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Watershed Monitoring

CEES has a long history of involvement in a number of diverse water quality monitoring and research efforts in watersheds across the State of Indiana with many of these efforts having been focused in the Upper White River Watershed (UWRW), located right here in central Indiana.

The UWRW consists of seventeen smaller subwatersheds (figure below) and includes more than 2,180 miles of streams and a drainage area covering approximately 2,718 square miles including parts of sixteen central Indiana counties. The UWRW feeds four drinking water supply reservoirs including Geist Reservoir, Morse Reservoir, Prairie Creek Reservoir, and Eagle Creek Reservoir. In addition to providing drinking water to the residents of central Indiana, these four reservoirs are also important recreational amenities within the watershed.

While a majority of the land within the UWRW is still utilized for agricultural purposes, primarily corn and soybean production, the watershed is also experiencing rapid expansion of urban and suburban areas as it houses a number of Indiana’s largest cities including the state capital, Indianapolis. In fact, according to U.S. Census Bureau 2010 Census, more than 30% of the State of Indiana resides in the twelve of the sixteen counties that make up the vast majority of UWRW, and house the major cities within its borders, making it particularly susceptible to anthropogenic influences related to both agricultural practices as well as the effects of urbanization.  

Due to its importance as a direct input into a drinking water reservoir for the City of Indianapolis, perhaps no piece of the UWRW has received more attention than Eagle Creek Watershed (ECW), one of the seventeen subwatersheds that makeup the UWRW.  Eagle Creek Watershed is located in central Indiana approximately ten miles northwest of downtown Indianapolis and is made up of ten smaller subwatersheds. The watershed as a whole is relatively flat and has a drainage area of approximately 162 square miles upstream of the Eagle Creek Reservoir dam.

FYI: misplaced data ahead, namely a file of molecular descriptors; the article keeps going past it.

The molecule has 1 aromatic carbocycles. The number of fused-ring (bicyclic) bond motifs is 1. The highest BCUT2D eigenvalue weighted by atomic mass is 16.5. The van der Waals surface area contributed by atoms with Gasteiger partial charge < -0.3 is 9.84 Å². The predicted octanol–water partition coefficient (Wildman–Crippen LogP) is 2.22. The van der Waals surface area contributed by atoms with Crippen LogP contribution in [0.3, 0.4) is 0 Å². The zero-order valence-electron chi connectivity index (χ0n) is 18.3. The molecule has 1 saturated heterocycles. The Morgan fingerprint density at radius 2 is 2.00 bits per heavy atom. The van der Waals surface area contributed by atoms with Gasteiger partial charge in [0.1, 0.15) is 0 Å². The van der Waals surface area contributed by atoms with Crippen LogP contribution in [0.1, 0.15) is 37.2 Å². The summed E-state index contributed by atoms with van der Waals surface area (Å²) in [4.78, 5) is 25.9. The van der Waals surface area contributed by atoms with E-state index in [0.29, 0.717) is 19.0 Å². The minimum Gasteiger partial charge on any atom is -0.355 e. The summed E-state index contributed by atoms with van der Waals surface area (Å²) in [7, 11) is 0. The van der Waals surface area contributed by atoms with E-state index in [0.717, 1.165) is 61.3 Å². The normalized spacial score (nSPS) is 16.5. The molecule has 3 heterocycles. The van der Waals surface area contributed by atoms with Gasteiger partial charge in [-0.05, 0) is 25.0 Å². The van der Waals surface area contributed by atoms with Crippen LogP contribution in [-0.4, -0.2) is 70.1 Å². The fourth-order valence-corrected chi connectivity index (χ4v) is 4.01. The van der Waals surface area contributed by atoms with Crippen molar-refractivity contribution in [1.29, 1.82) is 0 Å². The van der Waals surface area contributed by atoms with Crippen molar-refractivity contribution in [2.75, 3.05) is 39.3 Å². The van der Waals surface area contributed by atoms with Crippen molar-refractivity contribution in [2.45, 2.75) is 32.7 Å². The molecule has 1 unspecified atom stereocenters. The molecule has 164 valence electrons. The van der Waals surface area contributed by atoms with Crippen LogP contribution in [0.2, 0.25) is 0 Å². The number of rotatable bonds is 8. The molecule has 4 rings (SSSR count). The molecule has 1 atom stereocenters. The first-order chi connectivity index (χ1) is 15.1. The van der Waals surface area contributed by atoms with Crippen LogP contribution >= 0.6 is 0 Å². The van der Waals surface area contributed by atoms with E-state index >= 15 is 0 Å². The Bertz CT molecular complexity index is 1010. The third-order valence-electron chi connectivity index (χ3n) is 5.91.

Eagle Creek Reservoir, which is used as both a public drinking water supply and a flood control reservoir for the City of Indianapolis, is located completely within Marion County, while the rest of Eagle Creek Watershed runs through parts of Marion, Hendricks, Boone, and Hamilton counties. Like the UWRW as a whole, the dominant land use in Eagle Creek Watershed is agriculture with some portions of the watershed, particularly those close to the reservoir, undergoing urbanization.

Many of the water quality concerns investigated in the Upper White and Eagle Creek Watersheds began when potentially hazardous water quality issues such as elevated nutrient and pollutant concentrations and algal blooms were first expressed and identified downstream in Eagle Creek Reservoir. Subsequent studies illustrated just how widespread and complex many of these water quality issues are and have since led to continued research efforts focused on understanding the linkages between lake and stream ecology, historical and evolving land use practices, and their relationship to water quality concerns in the watershed as a whole.

To better quantify the effects of agricultural practices on water quality and quantity, the Natural Resource Conservation Service (NRCS) has developed a new national program, Edge-of-Field (EOF) sampling. In this program the NRCS contracts with  farmers to directly monitor water quality in their fields. The first EOF project in Indiana is at Starkey Farms in the School Branch watershed (a subwatershed of the Eagle Creek watershed). CEES is excited to collaborate with Starkey Farms and the NRCS in this project. For the next 6 years (2014-2020), CEES affiliated scientists and students will be monitoring water quality at Starkey Farms. This is a major step towards sustainable water resources in the Eastern Corn Belt, and CEES is proud to be part of it. Please check back regularly for more details, or contact us for more information.